I can see from the video that his touchscreen is a fix to this proble

      • by BlueStrat (756137)

        While definitely cool, don't you need some kind of tactile feedback from the guitar strings to play it better? The same reason why there will always be use for mouse and keyboard too, to provide better control.

        But since I'm not a real guitar player, this could be a fun thing to have (and probably easier to play than a real guitar)

        I'm a long-time guitar player, and I have played around with "MIDI guitars" like the Rolands before, however they were actual guitars with sensors much like standard electric guita

      • by hairyfeet (841228)

        Yes you do. As a bass player who is lucky enough to have a rhythm guitarist that plays a really nice Roland guitar synth having those strings to pluck, strum, caress, DOES make a very big difference in the tone of the played note.

        It is of course much more natural and easier to pick up for a traditional musician, as I can attest to as I picked up the synth guitar the other night and was playing cool synth bass line merely by playing bass style on his Roland. If you were to be blindfolded in the next room yo

    • by hrvatska (790627)
      Made me think of the drumitar [spectrasonics.net] used by Futureman in The Flecktones.
  • by zr-rifle (677585) <zedr&zedr,com> on Sunday January 24, 2010 @09:14AM (#30877698) Homepage
    ...Muse's next album delayed as the riffs are still compiling.
  • hmmm (Score:1, Offtopic)

    by naz404 (1282810)
    I sure hope they don't release the "Misa Jar Jar Binks".

    Misa day startin pretty okee-day with a brisky morning munchy, then BOOM! Gettin very scared and grabbin that Jedi and POW! Misa here! Misa gettin' very very scared!
  • by n1hilist (997601) on Sunday January 24, 2010 @09:21AM (#30877718)

    That linux rocks! \m/

  • Not that I'm much of a guitar player, but I'm wondering how you bend the strings when there is no string?

    Sounds (and looks) pretty cool though - I think I want one.

    • Re:Bending strings (Score:5, Informative)

      by Aneurysm (680045) on Sunday January 24, 2010 @09:35AM (#30877790)
      The point is there are no strings, therefore no string bending. If you watch the video though you can see the the right hand uses a touch sensitive screen to control pitch etc. so you can simulate a bending effect. It's not a guitar, just an electronic instrument inspired and shaped by a guitar
      • If there's no strings, what's the point of the neck and the frets?

        • by kombipom (1274672)

          The frets tell it which note/chord to play while the touchscreen controls the effect(s) added and the timing. (from watching the video)

        • by slim (1652)

          I think there are pressure sensors in the neck, which correspond to guitar notes. The touchpad probably has columns corresponding to where the strings would be. So hit the E-string part of the touchpad while holding the first fret of the E-string part of the neck, it will play an F.

          This doesn't allow you to bend notes with the fretting hand. Most guitarists will find this to be major omission.

          • Don't think it works like that. He mentioned that the two dimensions are mapped onto midi parameters (velocity, distortion). That doesn't leave anything left for "which string".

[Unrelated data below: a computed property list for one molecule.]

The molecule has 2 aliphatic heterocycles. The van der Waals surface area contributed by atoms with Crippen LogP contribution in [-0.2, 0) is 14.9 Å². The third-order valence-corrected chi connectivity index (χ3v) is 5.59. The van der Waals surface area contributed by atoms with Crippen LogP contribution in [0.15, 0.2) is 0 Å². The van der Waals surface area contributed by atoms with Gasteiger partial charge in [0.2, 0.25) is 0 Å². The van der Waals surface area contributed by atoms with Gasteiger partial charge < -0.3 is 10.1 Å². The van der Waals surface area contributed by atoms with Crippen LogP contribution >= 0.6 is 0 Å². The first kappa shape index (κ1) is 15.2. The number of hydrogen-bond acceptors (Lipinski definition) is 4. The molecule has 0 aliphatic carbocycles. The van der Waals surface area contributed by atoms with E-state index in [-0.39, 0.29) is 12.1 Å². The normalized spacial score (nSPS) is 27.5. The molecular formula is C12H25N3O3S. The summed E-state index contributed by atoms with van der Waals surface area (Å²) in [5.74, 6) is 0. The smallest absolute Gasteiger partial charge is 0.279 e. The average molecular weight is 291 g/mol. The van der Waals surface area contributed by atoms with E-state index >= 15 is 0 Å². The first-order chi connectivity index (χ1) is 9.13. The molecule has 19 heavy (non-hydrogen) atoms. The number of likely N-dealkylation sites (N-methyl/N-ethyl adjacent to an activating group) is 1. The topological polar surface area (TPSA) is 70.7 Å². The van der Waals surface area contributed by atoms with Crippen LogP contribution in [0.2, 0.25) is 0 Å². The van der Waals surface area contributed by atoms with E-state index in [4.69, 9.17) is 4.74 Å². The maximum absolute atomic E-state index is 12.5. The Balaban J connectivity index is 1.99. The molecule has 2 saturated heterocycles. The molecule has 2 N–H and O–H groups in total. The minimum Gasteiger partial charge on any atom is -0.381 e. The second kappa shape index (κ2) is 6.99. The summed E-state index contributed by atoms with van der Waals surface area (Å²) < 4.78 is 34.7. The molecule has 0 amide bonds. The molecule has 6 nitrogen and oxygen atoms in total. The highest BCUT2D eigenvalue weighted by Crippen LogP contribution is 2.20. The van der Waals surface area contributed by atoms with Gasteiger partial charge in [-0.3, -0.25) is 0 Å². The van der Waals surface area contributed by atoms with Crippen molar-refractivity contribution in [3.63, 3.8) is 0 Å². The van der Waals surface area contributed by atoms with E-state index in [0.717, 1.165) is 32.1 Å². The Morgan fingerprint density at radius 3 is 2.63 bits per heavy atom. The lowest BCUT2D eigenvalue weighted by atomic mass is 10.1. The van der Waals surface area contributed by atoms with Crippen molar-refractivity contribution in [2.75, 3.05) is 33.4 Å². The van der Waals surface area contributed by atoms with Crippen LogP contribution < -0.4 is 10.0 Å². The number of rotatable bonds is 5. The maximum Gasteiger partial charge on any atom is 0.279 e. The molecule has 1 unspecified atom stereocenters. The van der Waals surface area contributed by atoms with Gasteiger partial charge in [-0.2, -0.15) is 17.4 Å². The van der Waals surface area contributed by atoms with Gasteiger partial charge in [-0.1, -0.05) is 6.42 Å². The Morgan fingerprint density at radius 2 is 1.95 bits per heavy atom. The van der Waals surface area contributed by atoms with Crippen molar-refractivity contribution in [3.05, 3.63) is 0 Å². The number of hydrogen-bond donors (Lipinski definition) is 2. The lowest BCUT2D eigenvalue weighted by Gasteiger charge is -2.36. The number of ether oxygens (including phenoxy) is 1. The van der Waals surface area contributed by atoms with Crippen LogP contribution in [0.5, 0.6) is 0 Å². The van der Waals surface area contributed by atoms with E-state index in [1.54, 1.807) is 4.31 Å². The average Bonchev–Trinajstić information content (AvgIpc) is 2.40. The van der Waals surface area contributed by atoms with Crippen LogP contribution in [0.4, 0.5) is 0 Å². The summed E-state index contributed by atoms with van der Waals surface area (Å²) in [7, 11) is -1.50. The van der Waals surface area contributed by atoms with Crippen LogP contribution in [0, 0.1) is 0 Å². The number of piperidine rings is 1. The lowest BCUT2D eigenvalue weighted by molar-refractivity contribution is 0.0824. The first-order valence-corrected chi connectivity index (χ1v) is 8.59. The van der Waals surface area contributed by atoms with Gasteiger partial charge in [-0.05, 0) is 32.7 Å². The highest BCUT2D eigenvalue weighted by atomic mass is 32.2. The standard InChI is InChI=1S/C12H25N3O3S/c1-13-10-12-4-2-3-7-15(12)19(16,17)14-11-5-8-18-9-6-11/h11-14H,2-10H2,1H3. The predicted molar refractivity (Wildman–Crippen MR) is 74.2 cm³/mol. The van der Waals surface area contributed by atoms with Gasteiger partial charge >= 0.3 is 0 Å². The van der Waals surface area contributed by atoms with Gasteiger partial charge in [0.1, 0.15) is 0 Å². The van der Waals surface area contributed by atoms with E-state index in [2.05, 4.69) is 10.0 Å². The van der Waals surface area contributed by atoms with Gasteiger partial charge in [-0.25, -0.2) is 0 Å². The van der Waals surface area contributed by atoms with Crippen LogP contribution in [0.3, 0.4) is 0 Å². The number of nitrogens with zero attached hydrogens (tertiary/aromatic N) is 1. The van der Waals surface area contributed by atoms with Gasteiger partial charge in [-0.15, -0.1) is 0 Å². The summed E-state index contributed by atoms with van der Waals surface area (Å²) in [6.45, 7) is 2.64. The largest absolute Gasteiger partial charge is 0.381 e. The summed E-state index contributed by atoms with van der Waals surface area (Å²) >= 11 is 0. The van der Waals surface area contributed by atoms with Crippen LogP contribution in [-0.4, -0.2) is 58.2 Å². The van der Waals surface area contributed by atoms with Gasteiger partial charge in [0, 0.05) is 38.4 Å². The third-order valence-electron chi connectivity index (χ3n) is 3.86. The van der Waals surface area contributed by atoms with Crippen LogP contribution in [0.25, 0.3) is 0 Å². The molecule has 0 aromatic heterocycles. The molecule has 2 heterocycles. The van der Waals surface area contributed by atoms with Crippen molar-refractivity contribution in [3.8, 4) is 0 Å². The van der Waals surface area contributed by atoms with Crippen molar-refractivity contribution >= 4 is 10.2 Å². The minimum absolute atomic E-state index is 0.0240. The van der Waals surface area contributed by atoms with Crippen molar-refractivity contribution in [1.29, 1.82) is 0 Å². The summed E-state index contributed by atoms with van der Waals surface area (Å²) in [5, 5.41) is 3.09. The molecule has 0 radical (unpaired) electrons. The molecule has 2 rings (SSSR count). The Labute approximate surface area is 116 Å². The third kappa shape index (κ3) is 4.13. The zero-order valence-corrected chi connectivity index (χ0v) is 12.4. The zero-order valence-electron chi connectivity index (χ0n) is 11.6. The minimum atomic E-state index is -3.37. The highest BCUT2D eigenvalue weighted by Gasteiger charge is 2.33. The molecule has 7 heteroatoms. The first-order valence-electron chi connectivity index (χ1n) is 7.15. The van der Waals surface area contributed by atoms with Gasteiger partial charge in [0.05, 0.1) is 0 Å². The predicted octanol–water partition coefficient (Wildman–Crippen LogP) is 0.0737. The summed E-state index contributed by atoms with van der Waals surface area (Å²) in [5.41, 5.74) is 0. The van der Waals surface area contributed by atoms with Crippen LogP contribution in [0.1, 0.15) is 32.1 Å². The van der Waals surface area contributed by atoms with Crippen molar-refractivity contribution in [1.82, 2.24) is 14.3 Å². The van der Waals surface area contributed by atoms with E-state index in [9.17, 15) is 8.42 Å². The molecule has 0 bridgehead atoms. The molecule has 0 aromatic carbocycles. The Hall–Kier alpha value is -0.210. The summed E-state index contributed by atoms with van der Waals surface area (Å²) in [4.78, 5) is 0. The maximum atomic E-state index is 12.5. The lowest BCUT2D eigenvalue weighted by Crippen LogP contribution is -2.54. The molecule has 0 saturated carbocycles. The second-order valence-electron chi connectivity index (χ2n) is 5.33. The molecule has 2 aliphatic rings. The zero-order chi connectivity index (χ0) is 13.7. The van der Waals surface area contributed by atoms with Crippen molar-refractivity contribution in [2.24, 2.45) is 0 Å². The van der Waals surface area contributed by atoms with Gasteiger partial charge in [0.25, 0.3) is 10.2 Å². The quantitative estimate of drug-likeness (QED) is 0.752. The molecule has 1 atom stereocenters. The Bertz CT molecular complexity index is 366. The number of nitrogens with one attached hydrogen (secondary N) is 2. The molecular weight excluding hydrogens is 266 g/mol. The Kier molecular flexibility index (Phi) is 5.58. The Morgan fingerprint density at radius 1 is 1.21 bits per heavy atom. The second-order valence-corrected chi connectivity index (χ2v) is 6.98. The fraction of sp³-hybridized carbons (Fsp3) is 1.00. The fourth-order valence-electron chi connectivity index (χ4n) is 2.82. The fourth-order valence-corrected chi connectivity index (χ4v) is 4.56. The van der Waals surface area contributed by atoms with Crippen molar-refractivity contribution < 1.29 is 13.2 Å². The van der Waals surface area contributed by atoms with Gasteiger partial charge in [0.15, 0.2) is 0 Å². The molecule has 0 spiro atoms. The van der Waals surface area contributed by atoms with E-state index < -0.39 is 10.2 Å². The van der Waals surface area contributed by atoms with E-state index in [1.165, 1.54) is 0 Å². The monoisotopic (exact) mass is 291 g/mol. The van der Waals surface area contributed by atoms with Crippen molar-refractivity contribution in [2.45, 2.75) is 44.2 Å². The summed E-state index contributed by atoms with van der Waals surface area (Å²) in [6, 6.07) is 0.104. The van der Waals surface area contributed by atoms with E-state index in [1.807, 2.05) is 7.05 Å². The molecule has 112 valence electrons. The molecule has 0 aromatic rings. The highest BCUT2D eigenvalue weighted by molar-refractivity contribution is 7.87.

• If there's no strings, what's the point of the neck and the frets?

          To choose tones in a way 'similar' to how a guitar player chooses them.

        • If there's no strings, what's the point of the neck and the frets?

          anything's gotta be cooler than a fscking keytar...

        • The point: (Score:3, Insightful)

          by Bragador (1036480)

          It is true that you can already do all that on a keyboard with a touchpad. The interesting thing though is that the keys aren't placed in the same way on a guitar than they are on a keyboard so you can compose things that sound different.

          In other words, you'll be able to compose and play differently since piano tends to make you compose in a linear way, and a guitar forces you to play notes that are all over the keyboard.

          It's a bit like the Akai EWI USB which gives you more control over the sound level depe

        • You still need to play in key using the right chords at the right time. His left hand on the fretboard in actually forming chords like you would with real strings. At least it looks like it to me... and I play guitar (and bass, and drums, and ... but mostly guitar).
    • It's not really a guitar. It is a synthesizer that sounds like a guitar with distortion. I do play guitar. There is a joke among proficient guitar players where the term 'talent pedal' or 'talent booster pedal [deanguitars.com]' is used in place of 'distortion pedal'. While a lot of good players do use distortion, it is used by a lot of not so good, or downright bad players to cover up their bad playing. When you hear that computer sound in singer's voices in the pop songs that are out there today (i.e. young girls and somet

      • by Hamoohead (994058)

        This is technology that allows the engineer [photobucket.com] to move off key singing back into proper pitch within their Digital Audio Workstation.

        God I wish I had some mod points. I'm a sound man and that is some funny shit. I used to have that Farside comic laminated to my console. Haven't seen it in years. Thanks for the memory. And IMHO, Auto-tune IS a suck button. Thanks Cher!

  • by Anonymous Coward

    oh...

  • Simon? (Score:5, Funny)

    by Xistenz99 (1395377) on Sunday January 24, 2010 @09:52AM (#30877866)
    I played guitar hero in the 80's when it was called Simon
  • How do I grep my solo?

  • someone whack him in the head with the guitar! quickly! aargh!
  • I don't want to come over all Luddite - but surely part of playing guitar is the sensation of the strings against the fingers. You know where they are, because you can feel them. You know whether and how hard you've plucked/strummed, because you can feel them.

    I think playing this thing would be a bit like typing on an on-screen keyboard - a second class experience.

    • by mangu (126918)

      I think playing this thing would be a bit like typing on an on-screen keyboard - a second class experience.

      I had that same experience when I tried to play an electronic saxophone. All the feel of the reed in the acoustic instrument is gone.